Imagine if Matt Lucas or David Walliams suddenly decided to stop flogging the long-dead horse of Little Britain. That would be good of course, but imagine they stopped the comedy acting altogether and started making experimental electro-acoustic music. We would be surprised. We would probably laugh. And we would certainly fear the outcome.
But that’s sort of what happened with Juana Molina. For a few years, the Argentinian comedy actress starred in a sketch show that was a hit across the Spanish-speaking world. But then in 1996 at the height of her fame, she jacked in the acting to pursue her older love of music, and that’s what she’s been doing ever since. She’s now on her fifth solo album, and the latest - Un Dia - is the first one that I’ve heard, and I’m pretty impressed.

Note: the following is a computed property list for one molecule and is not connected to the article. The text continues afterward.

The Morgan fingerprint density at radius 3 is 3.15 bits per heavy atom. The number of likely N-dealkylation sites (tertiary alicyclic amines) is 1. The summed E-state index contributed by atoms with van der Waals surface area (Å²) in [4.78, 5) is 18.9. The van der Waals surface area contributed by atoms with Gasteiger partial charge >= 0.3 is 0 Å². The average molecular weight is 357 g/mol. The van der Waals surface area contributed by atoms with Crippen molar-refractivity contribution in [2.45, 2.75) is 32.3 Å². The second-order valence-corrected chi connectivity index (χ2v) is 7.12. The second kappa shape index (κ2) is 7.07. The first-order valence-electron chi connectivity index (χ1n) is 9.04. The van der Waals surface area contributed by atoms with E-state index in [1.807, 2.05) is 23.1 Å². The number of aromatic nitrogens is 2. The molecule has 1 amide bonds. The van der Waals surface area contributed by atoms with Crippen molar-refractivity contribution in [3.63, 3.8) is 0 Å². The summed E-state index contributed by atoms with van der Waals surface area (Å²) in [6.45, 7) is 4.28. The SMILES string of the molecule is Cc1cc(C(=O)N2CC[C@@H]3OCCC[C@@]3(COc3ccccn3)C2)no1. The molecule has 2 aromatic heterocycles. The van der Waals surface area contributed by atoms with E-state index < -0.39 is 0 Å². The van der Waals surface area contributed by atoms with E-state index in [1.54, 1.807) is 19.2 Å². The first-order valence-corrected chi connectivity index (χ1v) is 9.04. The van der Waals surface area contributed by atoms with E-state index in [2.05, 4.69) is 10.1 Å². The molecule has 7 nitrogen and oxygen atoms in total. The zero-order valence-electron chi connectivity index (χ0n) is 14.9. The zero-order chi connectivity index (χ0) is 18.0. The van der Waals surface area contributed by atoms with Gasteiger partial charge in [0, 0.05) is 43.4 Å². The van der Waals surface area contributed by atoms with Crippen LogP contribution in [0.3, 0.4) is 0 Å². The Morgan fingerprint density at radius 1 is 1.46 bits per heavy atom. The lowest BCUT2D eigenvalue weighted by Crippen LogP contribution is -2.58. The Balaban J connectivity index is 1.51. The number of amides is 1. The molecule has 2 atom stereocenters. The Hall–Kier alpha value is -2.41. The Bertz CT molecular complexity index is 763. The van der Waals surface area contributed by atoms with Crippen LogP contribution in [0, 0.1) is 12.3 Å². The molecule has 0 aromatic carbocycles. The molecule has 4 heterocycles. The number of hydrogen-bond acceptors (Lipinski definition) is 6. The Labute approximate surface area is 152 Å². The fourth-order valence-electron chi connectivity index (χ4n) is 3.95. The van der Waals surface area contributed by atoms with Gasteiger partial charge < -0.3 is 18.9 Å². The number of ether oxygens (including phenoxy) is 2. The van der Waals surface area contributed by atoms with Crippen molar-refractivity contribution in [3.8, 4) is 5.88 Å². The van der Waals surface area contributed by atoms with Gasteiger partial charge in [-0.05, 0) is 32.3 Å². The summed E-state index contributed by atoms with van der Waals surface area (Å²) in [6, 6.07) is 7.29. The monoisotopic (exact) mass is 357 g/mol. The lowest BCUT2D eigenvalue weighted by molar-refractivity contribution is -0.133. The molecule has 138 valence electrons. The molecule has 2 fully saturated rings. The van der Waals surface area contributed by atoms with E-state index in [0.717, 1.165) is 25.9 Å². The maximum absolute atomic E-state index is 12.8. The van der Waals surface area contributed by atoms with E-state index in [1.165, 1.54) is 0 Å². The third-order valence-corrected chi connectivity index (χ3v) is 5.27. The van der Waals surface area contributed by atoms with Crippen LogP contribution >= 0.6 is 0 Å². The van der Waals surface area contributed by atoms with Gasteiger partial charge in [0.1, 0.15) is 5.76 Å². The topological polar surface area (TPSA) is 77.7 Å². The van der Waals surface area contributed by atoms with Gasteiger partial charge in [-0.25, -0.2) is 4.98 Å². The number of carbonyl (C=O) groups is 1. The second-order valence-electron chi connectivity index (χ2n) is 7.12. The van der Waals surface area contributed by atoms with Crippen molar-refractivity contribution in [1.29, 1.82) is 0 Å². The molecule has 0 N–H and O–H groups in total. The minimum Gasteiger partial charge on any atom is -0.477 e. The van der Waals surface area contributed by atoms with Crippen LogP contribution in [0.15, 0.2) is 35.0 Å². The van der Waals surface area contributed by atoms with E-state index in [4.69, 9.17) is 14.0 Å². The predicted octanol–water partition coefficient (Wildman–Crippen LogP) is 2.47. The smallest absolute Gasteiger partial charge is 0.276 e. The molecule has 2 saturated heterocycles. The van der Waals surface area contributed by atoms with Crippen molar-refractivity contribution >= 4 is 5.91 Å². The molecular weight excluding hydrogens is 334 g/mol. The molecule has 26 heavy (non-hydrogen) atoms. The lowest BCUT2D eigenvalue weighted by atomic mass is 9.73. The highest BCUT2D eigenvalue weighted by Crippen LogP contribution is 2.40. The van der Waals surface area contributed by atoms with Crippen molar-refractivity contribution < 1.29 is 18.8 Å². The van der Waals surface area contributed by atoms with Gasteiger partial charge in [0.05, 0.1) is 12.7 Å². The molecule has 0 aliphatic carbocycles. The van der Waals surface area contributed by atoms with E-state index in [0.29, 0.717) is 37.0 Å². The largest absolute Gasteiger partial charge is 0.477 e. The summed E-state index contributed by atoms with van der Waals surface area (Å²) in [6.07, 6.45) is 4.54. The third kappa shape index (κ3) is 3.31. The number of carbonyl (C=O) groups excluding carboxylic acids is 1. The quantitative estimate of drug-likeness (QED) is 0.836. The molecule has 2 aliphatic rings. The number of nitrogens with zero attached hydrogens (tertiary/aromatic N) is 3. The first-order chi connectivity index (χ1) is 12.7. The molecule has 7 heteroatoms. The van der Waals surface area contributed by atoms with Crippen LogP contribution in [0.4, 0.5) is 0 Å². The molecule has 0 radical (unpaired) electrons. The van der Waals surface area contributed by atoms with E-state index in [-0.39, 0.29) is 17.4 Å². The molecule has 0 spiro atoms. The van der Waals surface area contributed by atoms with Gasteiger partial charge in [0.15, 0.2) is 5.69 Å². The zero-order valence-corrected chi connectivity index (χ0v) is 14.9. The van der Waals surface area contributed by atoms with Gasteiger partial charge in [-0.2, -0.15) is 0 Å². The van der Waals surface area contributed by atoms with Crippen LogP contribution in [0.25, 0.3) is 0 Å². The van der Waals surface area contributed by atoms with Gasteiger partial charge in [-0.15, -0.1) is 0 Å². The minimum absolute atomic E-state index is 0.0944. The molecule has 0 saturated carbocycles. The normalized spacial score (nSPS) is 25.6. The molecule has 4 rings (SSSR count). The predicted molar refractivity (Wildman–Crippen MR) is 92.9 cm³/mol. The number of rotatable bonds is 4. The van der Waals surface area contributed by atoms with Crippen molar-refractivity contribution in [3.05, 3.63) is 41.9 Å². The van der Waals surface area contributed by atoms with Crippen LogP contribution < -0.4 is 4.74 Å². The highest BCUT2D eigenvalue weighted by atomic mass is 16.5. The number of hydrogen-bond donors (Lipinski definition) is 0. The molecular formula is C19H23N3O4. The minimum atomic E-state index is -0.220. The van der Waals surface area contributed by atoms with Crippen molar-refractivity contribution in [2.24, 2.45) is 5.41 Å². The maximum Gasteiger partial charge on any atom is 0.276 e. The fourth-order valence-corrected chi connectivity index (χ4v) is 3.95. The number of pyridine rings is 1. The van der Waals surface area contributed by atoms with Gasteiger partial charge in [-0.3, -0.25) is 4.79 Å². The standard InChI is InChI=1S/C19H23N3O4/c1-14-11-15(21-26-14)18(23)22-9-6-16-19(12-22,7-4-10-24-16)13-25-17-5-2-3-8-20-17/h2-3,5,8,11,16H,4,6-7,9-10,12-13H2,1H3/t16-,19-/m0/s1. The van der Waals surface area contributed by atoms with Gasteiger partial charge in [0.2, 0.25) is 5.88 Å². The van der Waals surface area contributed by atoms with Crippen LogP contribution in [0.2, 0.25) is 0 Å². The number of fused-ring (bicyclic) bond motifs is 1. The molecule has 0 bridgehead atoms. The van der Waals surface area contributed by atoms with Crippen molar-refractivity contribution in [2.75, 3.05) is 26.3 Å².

I’ve no idea how it compares with her previous work, but her blend of acoustic guitar, electronics and rhythm is a beguiling one. Un Dia often makes me think of Matthew Herbert in the production, and it’s even more impressive to find out that it was all recorded by Juana herself. The songs have no obvious hooks, and the melodies although definitely there, take some time to surface. But this is not traditional singer-songwriter fayre, thankfully. There’s tremendous attention to detail and the various instruments, beats and glitches are woven together so skillfully. The effect, most notably on album stand out Dar (Que Dificil) is totally hypnotic. By singing in her own Spanish dialect and making this singular type of music, Molina isn’t trying to make things easy for an overseas, mainstream audience. But give this album some quality time, and you’ll end up being as surprised, impressed and enchanted as I am.